2020 Hawaiʻi Conservation Conference

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This is a listing of older East-West Center events (newer listed first).  See Events to get the list of current or upcoming events.

Conference

When: Sep 1 2020 (All day) until Sep 3 2020 (All day)
What:

Conference Theme: Ola Ka ʻĀina Momona: Managing for Abundance

The Hawaiʻi Conservation Conference allows a diverse group of scientists, policymakers, conservation practitioners, educators, students and community members from Hawaiʻi and the Pacific to converge and discuss conservation. It’s a time to connect, share and inspire, all with the common goal of caring for our natural resources.

This year, EWC Fellows Dr. Laura Brewington and Dr. Ryan Longman will present at the conference. Panel information is below. The panel numbers are appended to the names and can be cross-referenced in the conference schedule and abstract book.

More information, schedule, and registration are available on the conference website.


Panel Name: Invasive Species and Climate Change: Building a New Community of Practice (#617)

Date & Time: Tuesday, Sept 1st, 11 am – 12 pm

Panelists: Dr. Laura Brewington (EWC), Jeff Burgett (USFWS), Heather Kerkering (PICASC)

Summary: Ecosystems in Pacific Islands are being transformed by two large-scale, interacting threats: invasive species and climate change. The East West Center, U.S. Fish and Wildlife Service (USFWS), the Pacific Islands Climate Adaptation Science Center (PICASC), Hawaiʻi Invasive Species Council (HISC), and the Hawaiʻi Coordinating Group on Alien Pest Species (CGAPS) are exploring the perspectives and needs related to the confluence of invasive species management and climate adaptation. Initial research indicates that invasive species managers are concerned about the impacts of climate change but are not satisfied with the knowledge or information currently available to address these threats. This forum will serve as an interactive dialogue about building a new Management Network in Pacific Islands around this issue.

The objectives are to

  1. identify priority lines of research, informed by managers, to examine the interactions between invasive species and climate change;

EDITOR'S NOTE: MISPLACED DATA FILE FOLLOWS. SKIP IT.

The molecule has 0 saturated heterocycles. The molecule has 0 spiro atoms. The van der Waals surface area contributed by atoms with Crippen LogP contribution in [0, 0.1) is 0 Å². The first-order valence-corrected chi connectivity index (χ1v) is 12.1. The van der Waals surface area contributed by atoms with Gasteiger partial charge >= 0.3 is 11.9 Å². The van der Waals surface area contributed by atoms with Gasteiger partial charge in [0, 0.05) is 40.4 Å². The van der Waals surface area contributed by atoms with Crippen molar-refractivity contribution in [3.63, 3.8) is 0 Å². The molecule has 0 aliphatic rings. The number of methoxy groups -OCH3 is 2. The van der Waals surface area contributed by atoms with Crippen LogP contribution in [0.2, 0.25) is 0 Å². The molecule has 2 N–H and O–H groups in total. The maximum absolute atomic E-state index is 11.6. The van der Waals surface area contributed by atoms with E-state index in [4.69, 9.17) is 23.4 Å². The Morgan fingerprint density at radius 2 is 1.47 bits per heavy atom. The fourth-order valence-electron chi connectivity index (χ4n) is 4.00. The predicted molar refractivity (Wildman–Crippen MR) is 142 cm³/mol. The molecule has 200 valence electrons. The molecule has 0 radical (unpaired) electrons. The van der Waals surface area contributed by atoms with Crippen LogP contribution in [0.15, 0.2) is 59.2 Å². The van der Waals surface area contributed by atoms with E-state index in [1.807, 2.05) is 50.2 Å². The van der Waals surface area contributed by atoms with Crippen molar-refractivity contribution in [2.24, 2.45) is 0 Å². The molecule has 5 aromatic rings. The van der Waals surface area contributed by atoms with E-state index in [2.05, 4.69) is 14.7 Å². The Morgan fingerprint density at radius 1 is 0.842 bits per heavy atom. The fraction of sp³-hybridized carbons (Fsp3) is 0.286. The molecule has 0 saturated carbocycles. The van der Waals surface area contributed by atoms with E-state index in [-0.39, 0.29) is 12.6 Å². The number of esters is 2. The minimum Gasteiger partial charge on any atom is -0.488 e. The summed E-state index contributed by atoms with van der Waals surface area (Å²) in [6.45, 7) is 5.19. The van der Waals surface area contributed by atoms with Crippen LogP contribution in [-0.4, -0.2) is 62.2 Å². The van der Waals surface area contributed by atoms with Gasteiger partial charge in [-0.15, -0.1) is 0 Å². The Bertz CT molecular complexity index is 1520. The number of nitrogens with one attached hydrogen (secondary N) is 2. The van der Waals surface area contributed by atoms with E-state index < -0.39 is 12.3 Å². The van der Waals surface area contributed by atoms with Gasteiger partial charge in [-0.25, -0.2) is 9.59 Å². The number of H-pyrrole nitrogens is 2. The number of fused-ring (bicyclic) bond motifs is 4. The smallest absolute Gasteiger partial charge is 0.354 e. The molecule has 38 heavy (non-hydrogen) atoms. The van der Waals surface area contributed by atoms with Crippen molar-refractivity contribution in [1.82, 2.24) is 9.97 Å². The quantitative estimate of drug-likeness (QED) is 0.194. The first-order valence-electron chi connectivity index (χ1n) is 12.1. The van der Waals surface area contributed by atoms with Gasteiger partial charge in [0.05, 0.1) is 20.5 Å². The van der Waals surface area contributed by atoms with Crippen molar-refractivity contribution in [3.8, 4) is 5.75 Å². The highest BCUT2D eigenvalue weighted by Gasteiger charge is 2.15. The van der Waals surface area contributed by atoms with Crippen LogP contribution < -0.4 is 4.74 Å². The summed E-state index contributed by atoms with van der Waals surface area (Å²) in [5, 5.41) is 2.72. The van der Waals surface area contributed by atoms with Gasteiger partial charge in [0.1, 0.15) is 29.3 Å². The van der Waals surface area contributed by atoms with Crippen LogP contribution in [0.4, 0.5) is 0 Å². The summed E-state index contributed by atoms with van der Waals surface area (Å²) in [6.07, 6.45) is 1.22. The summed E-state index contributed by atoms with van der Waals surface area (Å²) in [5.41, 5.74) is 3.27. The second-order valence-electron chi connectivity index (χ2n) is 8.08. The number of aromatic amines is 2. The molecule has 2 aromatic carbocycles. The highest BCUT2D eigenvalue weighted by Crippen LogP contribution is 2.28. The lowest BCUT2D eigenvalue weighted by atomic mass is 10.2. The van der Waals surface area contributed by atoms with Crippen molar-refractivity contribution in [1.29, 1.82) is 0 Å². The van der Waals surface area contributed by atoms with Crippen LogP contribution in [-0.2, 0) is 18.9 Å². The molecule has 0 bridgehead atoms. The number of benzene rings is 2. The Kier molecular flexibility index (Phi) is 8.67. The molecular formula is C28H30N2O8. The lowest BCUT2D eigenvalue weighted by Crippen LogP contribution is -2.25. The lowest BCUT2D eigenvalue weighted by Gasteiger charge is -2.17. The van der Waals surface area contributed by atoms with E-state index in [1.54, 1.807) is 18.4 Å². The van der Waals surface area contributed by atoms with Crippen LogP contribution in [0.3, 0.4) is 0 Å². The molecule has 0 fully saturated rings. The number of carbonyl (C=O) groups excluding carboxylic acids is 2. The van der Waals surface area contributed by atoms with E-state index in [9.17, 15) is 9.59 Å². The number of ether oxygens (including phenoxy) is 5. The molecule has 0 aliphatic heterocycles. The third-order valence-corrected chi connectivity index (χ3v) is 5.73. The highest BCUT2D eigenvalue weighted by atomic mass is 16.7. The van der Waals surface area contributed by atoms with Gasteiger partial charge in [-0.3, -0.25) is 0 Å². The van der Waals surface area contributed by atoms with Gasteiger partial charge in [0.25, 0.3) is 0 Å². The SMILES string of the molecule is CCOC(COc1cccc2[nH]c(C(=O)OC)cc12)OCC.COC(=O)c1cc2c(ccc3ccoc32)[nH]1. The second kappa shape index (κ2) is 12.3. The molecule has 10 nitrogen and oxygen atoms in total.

2. develop management strategies and actions to these combined threats, and strengthen existing successful approaches;
  3. create space for engagemement and communication of lessons learned;
  4. facilitate a network of resource managers and researchers; and
  5. promote relevant research and develop effective information-sharing strategies.

The forum will begin with overview presentations, including the results of a recent survey of invasive species managers in the region and coordination efforts thus far, followed by a facilitated discussion to explore topics highlighted by the survey and next steps. We encourage new and seasoned practitioners, managers, and researchers to participate and take advantage of this networking and information sharing opportunity.


Panel Name: Hawaiʻi Drought Knowledge Exchange (#588)

Date & Time: Thursday, September 3rd, 9:45 am – 10 am

Authors: Dr. Ryan J. Longman (EWC), Dr. Abby G. Frazier (EWC), Christian P. Giardina (USDA Forest Service, Pacific Southwest Research Station, Institute of Pacific Islands Forestry), Dr. Elliott Parsons (State of Hawai‘i, Division of Forestry and Wildlife, Pu‘u Wa‘awa‘a Forest Reserve), Sierra McDaniel (Hawai‘i Volcanoes National Park), Melissa Kunz (Department of Natural Resources and Environmental Management, UHM), Victoria W. Keener (EWC), Laura Brewington (EWC)

Summary: Recent severe El Niño-related drought events and long-term drying trends have negatively impacted landscapes, watersheds, and near-shore areas in Hawaiʻi. Climate variability, climate change, and drought will continue to impact natural resources as future projections suggest continued drying trends in Hawaiʻi, especially in leeward areas across the State. As novel climates emerge, particularly hotter and drier conditions, it is critical that scientists produce locally-relevant, timely, and actionable science products, and that managers are able to access them. While land managers are often tasked with utilizing the “best available science”, they may be unaware of or unable to access available data products as there is no centralized, drought-focused information clearinghouse or formal mechanism to engage with scientists. Both managers and researchers have identified that a knowledge exchange process is needed for drought in Hawai‘i to allow for formal collaboration between the two groups to co-produce drought data and products. To address this need, we established a new program to pilot a focused drought knowledge exchange process between the research community and resource manager user groups, thereby expanding the utility of drought-related products for resource managers. Through collaborations with three partners, we demonstrate how managers can take a more active role in the research process and how more timely and relevant drought-related tools that can inform management planning on different time scales. This project outlines the process for increased collaboration between scientists and managers, and demonstrates the benefits of translated, customized, co-produced drought and climate data products.

This presentation recording will be made available after the presentation date. Please contact Dr. Ryan Longman for the recording.

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